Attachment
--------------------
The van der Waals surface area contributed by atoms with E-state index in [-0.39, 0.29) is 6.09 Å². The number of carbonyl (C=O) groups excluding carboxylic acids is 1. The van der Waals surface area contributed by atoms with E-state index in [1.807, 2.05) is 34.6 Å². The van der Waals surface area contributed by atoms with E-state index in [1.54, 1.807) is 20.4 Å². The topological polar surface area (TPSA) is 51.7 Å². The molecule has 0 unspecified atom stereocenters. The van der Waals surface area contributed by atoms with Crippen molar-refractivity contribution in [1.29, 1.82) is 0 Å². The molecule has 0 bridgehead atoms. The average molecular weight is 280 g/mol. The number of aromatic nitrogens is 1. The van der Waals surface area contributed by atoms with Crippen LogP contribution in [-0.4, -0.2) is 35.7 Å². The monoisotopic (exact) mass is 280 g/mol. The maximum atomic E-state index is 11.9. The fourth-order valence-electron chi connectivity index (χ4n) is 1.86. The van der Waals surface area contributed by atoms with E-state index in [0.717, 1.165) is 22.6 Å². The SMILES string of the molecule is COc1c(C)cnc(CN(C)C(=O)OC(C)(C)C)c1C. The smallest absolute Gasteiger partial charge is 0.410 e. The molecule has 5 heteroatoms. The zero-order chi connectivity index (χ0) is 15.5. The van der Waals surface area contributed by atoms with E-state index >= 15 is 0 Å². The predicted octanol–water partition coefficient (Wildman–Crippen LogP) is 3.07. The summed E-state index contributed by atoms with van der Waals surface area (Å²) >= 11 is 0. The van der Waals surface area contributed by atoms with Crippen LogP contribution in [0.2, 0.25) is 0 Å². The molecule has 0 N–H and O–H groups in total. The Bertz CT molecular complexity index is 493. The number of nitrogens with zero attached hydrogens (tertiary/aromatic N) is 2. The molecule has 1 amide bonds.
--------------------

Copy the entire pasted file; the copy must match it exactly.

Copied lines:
The van der Waals surface area contributed by atoms with E-state index in [-0.39, 0.29) is 6.09 Å². The number of carbonyl (C=O) groups excluding carboxylic acids is 1. The van der Waals surface area contributed by atoms with E-state index in [1.807, 2.05) is 34.6 Å². The van der Waals surface area contributed by atoms with E-state index in [1.54, 1.807) is 20.4 Å². The topological polar surface area (TPSA) is 51.7 Å². The molecule has 0 unspecified atom stereocenters. The van der Waals surface area contributed by atoms with Crippen molar-refractivity contribution in [1.29, 1.82) is 0 Å². The molecule has 0 bridgehead atoms. The average molecular weight is 280 g/mol. The number of aromatic nitrogens is 1. The van der Waals surface area contributed by atoms with Crippen LogP contribution in [-0.4, -0.2) is 35.7 Å². The monoisotopic (exact) mass is 280 g/mol. The maximum atomic E-state index is 11.9. The fourth-order valence-electron chi connectivity index (χ4n) is 1.86. The van der Waals surface area contributed by atoms with E-state index in [0.717, 1.165) is 22.6 Å². The SMILES string of the molecule is COc1c(C)cnc(CN(C)C(=O)OC(C)(C)C)c1C. The smallest absolute Gasteiger partial charge is 0.410 e. The molecule has 5 heteroatoms. The zero-order chi connectivity index (χ0) is 15.5. The van der Waals surface area contributed by atoms with E-state index >= 15 is 0 Å². The predicted octanol–water partition coefficient (Wildman–Crippen LogP) is 3.07. The summed E-state index contributed by atoms with van der Waals surface area (Å²) >= 11 is 0. The van der Waals surface area contributed by atoms with Crippen LogP contribution in [0.2, 0.25) is 0 Å². The molecule has 0 N–H and O–H groups in total. The Bertz CT molecular complexity index is 493. The number of nitrogens with zero attached hydrogens (tertiary/aromatic N) is 2. The molecule has 1 amide bonds.